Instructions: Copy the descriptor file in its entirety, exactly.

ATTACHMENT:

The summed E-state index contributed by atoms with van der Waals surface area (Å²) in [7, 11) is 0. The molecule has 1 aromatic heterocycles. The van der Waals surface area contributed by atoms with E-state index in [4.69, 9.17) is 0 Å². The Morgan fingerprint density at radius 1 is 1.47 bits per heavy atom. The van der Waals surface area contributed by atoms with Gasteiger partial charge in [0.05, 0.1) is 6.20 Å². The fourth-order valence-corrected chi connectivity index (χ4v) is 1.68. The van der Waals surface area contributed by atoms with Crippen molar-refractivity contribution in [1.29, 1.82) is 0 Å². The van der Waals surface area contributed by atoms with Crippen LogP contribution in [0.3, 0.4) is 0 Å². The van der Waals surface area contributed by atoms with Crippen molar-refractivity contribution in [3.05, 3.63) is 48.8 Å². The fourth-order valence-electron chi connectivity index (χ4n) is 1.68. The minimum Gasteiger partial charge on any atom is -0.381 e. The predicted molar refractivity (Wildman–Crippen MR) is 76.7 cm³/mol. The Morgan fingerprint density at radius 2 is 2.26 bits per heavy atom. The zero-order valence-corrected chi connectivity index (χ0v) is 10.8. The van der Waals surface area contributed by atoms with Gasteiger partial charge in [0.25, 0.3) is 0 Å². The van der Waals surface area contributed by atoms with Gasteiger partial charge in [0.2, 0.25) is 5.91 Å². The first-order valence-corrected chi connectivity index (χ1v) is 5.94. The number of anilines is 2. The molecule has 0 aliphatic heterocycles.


The summed E-state index contributed by atoms with van der Waals surface area (Å²) in [7, 11) is 0. The molecule has 1 aromatic heterocycles. The van der Waals surface area contributed by atoms with E-state index in [4.69, 9.17) is 0 Å². The Morgan fingerprint density at radius 1 is 1.47 bits per heavy atom. The van der Waals surface area contributed by atoms with Gasteiger partial charge in [0.05, 0.1) is 6.20 Å². The fourth-order valence-corrected chi connectivity index (χ4v) is 1.68. The van der Waals surface area contributed by atoms with Crippen molar-refractivity contribution in [1.29, 1.82) is 0 Å². The van der Waals surface area contributed by atoms with Crippen LogP contribution in [0.3, 0.4) is 0 Å². The van der Waals surface area contributed by atoms with Crippen molar-refractivity contribution in [3.05, 3.63) is 48.8 Å². The fourth-order valence-electron chi connectivity index (χ4n) is 1.68. The minimum Gasteiger partial charge on any atom is -0.381 e. The predicted molar refractivity (Wildman–Crippen MR) is 76.7 cm³/mol. The Morgan fingerprint density at radius 2 is 2.26 bits per heavy atom. The zero-order valence-corrected chi connectivity index (χ0v) is 10.8. The van der Waals surface area contributed by atoms with Gasteiger partial charge in [0.25, 0.3) is 0 Å². The van der Waals surface area contributed by atoms with Gasteiger partial charge in [0.2, 0.25) is 5.91 Å². The first-order valence-corrected chi connectivity index (χ1v) is 5.94. The number of anilines is 2. The molecule has 0 aliphatic heterocycles.